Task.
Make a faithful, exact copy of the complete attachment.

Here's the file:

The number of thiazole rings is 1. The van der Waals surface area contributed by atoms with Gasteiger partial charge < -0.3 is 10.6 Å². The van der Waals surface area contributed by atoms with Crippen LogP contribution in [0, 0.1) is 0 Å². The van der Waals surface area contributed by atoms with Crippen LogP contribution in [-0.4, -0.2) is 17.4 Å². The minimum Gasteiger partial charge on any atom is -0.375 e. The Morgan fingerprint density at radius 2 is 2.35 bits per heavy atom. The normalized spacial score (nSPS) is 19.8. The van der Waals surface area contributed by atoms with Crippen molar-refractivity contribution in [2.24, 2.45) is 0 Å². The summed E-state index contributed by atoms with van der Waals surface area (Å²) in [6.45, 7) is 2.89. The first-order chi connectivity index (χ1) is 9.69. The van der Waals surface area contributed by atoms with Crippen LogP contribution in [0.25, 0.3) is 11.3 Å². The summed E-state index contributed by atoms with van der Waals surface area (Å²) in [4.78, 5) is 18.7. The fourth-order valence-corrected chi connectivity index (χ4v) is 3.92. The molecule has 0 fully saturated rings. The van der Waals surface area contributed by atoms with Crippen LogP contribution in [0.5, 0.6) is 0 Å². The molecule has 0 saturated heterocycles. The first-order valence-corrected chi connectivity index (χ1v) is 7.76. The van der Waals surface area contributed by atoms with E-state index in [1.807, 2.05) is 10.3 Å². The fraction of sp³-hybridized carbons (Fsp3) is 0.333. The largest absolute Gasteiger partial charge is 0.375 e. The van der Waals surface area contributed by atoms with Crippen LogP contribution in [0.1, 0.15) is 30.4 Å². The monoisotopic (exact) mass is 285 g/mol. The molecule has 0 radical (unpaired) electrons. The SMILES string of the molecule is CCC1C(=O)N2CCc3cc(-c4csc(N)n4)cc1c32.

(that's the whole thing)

The number of thiazole rings is 1. The van der Waals surface area contributed by atoms with Gasteiger partial charge < -0.3 is 10.6 Å². The van der Waals surface area contributed by atoms with Crippen LogP contribution in [0, 0.1) is 0 Å². The van der Waals surface area contributed by atoms with Crippen LogP contribution in [-0.4, -0.2) is 17.4 Å². The minimum Gasteiger partial charge on any atom is -0.375 e. The Morgan fingerprint density at radius 2 is 2.35 bits per heavy atom. The normalized spacial score (nSPS) is 19.8. The van der Waals surface area contributed by atoms with Crippen molar-refractivity contribution in [2.24, 2.45) is 0 Å². The summed E-state index contributed by atoms with van der Waals surface area (Å²) in [6.45, 7) is 2.89. The first-order chi connectivity index (χ1) is 9.69. The van der Waals surface area contributed by atoms with Crippen LogP contribution in [0.25, 0.3) is 11.3 Å². The summed E-state index contributed by atoms with van der Waals surface area (Å²) in [4.78, 5) is 18.7. The fourth-order valence-corrected chi connectivity index (χ4v) is 3.92. The molecule has 0 fully saturated rings. The van der Waals surface area contributed by atoms with Crippen LogP contribution in [0.5, 0.6) is 0 Å². The molecule has 0 saturated heterocycles. The first-order valence-corrected chi connectivity index (χ1v) is 7.76. The van der Waals surface area contributed by atoms with E-state index in [1.807, 2.05) is 10.3 Å². The fraction of sp³-hybridized carbons (Fsp3) is 0.333. The largest absolute Gasteiger partial charge is 0.375 e. The van der Waals surface area contributed by atoms with Crippen LogP contribution in [0.1, 0.15) is 30.4 Å². The monoisotopic (exact) mass is 285 g/mol. The molecule has 0 radical (unpaired) electrons. The SMILES string of the molecule is CCC1C(=O)N2CCc3cc(-c4csc(N)n4)cc1c32.